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Nature. 2016 Jun 2;534(7605):55-62. doi: 10.1038/nature18003. Epub 2016 May 25.

Proteogenomics connects somatic mutations to signalling in breast cancer.

Author information

1
The Broad Institute of MIT and Harvard, Cambridge, Massachusetts 02142, USA.
2
Department of Biochemistry and Molecular Pharmacology, New York University Langone Medical Center, New York, New York 10016, USA.
3
Division of Pulmonary and Critical Care Medicine, Massachusetts General Hospital, Boston, Massachusetts 02114, USA.
4
Department of Genetics and Genomic Sciences, Icahn Institute of Genomics and Multiscale Biology, Icahn School of Medicine at Mount Sinai New York, New York 10029, USA.
5
Fred Hutchinson Cancer Research Center, Seattle, Washington 98109, USA.
6
Department of Medicine, McDonnell Genome Institute, Siteman Cancer Center, Washington University School of Medicine, St. Louis, Missouri 63108, USA.
7
Department of Oncology-Pathology, Karolinska Institute, 171 76 Stockholm, Sweden.
8
Lester and Sue Smith Breast Center, Dan L. Duncan Comprehensive Cancer Center and Departments of Medicine and Molecular and Cellular Biology, Baylor College of Medicine, Houston, Texas 77030, USA.
9
Department of Genetics, Lineberger Comprehensive Cancer Center, University of North Carolina at Chapel Hill, Chapel Hill, North Carolina 27599, USA.
10
Department of Medicine, Washington University School of Medicine, St. Louis, Missouri 63110, USA.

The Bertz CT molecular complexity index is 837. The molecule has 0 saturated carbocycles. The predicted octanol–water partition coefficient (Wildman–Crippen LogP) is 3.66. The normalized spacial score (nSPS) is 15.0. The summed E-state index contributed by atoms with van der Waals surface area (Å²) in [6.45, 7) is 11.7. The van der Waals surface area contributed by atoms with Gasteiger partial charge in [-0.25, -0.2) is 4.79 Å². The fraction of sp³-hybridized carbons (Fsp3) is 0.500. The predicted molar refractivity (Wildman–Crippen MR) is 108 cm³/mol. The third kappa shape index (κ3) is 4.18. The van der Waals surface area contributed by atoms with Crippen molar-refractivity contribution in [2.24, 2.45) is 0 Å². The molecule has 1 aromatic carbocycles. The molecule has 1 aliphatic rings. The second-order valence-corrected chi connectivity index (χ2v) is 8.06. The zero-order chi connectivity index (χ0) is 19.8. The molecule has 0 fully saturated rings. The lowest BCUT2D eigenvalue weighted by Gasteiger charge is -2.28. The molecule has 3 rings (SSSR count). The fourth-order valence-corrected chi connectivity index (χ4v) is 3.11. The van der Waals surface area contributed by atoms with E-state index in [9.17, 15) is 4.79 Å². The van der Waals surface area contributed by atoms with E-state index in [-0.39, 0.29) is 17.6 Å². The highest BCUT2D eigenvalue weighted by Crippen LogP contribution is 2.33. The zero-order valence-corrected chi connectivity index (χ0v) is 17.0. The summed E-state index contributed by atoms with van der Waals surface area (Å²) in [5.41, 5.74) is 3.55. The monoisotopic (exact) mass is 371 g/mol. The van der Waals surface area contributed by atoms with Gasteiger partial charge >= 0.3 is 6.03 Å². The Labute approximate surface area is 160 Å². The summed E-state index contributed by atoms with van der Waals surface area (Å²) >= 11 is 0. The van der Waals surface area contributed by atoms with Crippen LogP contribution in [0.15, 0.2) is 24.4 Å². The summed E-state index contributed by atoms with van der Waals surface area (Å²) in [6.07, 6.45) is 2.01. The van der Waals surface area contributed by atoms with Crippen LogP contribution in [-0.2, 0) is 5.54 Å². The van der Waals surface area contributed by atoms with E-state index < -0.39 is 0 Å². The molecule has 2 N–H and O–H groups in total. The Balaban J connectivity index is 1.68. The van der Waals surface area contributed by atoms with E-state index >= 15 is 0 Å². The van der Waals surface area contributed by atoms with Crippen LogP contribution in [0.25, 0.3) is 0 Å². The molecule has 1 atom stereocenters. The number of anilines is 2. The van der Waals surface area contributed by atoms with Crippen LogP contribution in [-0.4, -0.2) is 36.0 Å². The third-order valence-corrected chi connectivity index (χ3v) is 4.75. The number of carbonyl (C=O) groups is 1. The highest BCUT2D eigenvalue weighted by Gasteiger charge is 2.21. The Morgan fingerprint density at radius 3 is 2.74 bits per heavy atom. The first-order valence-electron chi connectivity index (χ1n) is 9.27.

11
Biostatistics Center, Massachusetts General Hospital Cancer Center, Boston, Massachusetts 02114, USA.
12
Department of Biomedical Informatics and Department of Cancer Biology, Vanderbilt University School of Medicine, Nashville, Tennessee 37232, USA.
13
National Cancer Institute, National Institutes of Health, Bethesda, Maryland 20892, USA.

Abstract

Somatic mutations have been extensively characterized in breast cancer, but the effects of these genetic alterations on the proteomic landscape remain poorly understood. Here we describe quantitative mass-spectrometry-based proteomic and phosphoproteomic analyses of 105 genomically annotated breast cancers, of which 77 provided high-quality data. Integrated analyses provided insights into the somatic cancer genome including the consequences of chromosomal loss, such as the 5q deletion characteristic of basal-like breast cancer. Interrogation of the 5q trans-effects against the Library of Integrated Network-based Cellular Signatures, connected loss of CETN3 and SKP1 to elevated expression of epidermal growth factor receptor (EGFR), and SKP1 loss also to increased SRC tyrosine kinase. Global proteomic data confirmed a stromal-enriched group of proteins in addition to basal and luminal clusters, and pathway analysis of the phosphoproteome identified a G-protein-coupled receptor cluster that was not readily identified at the mRNA level. In addition to ERBB2, other amplicon-associated highly phosphorylated kinases were identified, including CDK12, PAK1, PTK2, RIPK2 and TLK2. We demonstrate that proteogenomic analysis of breast cancer elucidates the functional consequences of somatic mutations, narrows candidate nominations for driver genes within large deletions and amplified regions, and identifies therapeutic targets.

PMID:
27251275
PMCID:
PMC5102256
DOI:
10.1038/nature18003
[Indexed for MEDLINE]
Free PMC Article

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